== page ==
It was an inspiring moment: 200,000 people had assembled at the statue of the Great Emancipator to call for racial and economic justice. Many of them, including speakers such as Martin Luther King, Jr. and John Lewis, were battered veterans of a hard and sometimes deadly struggle.
But they were veterans of a struggle that should never have been necessary. Think about what was happening in this nation 50 years ago, when the grandparents of today’s college freshmen were themselves just entering adulthood. Men and women were being beaten for trying to buy a Coke at a lunch counter; they were being killed for trying to vote. It was a national disgrace. MLK said as much in the first part of his famous “Dream” speech, where he accused the nation of moral bankruptcy for failing to pay the “promissory note” of equal justice.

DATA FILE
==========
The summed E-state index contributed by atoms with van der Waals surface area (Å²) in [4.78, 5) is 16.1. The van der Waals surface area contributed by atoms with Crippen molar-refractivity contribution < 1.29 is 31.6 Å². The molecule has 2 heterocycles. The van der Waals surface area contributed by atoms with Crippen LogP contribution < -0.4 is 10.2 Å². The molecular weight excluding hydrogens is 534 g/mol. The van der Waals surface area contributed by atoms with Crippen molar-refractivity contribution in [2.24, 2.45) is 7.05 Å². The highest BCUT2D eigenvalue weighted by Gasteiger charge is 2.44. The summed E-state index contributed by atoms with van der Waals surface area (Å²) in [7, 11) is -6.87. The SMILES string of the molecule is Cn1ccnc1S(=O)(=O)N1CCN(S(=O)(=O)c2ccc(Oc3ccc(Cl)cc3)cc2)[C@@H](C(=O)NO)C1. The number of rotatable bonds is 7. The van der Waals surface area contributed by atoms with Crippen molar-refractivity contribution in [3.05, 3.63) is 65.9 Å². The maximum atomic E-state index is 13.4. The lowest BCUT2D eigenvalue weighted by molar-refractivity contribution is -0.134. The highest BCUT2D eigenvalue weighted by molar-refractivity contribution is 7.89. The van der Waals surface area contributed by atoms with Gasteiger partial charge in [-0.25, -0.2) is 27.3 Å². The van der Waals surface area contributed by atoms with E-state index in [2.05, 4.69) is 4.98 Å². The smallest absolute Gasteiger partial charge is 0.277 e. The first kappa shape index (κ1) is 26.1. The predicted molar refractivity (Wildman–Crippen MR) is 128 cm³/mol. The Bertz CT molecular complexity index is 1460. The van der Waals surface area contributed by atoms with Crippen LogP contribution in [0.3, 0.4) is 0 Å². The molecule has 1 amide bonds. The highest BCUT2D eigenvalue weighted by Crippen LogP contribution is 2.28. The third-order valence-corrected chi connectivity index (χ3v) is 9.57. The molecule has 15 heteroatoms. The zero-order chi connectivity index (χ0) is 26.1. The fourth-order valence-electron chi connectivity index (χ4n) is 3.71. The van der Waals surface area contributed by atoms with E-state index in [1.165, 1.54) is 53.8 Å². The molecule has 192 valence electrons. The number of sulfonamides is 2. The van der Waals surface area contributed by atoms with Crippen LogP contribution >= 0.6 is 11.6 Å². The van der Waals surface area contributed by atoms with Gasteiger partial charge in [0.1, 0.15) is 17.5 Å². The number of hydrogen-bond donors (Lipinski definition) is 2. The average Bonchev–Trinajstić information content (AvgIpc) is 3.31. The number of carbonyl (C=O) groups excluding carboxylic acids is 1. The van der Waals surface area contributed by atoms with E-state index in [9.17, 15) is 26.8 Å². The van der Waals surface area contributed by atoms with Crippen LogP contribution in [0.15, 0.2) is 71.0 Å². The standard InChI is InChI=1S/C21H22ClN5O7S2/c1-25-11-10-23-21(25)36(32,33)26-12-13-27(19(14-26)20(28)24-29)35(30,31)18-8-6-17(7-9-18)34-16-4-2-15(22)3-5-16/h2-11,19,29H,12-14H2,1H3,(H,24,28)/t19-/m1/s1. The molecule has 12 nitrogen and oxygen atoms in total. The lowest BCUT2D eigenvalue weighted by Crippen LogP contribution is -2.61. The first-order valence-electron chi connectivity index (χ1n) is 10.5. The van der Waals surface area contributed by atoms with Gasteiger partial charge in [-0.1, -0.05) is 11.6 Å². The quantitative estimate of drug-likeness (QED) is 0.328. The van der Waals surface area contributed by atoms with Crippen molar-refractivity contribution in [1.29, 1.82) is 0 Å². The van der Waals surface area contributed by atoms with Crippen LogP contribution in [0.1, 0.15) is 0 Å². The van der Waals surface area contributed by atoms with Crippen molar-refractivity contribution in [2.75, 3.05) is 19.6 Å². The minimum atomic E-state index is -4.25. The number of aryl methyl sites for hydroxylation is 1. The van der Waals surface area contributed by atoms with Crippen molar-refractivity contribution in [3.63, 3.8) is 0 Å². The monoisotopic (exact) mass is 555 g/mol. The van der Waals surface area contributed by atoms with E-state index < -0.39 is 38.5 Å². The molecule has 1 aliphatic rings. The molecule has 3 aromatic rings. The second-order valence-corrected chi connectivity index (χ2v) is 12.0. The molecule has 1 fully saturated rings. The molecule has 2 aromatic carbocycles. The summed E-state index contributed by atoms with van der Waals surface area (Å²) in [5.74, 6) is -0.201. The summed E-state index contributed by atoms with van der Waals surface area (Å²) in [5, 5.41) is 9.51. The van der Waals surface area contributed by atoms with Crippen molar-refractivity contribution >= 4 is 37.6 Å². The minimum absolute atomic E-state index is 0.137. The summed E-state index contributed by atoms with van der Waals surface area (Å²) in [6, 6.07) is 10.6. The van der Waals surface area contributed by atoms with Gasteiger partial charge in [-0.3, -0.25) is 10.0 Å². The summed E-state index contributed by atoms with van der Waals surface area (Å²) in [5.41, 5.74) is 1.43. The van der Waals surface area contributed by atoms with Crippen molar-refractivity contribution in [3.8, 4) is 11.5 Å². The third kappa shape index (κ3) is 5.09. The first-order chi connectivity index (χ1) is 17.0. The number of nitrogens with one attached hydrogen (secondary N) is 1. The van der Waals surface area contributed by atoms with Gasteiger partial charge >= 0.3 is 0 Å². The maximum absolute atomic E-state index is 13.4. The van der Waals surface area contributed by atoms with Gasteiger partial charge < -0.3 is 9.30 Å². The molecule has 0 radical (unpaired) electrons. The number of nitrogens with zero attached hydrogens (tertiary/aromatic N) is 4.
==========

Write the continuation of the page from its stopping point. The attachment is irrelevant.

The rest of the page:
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Dorn is a professor of public policy at the University of Texas at Austin.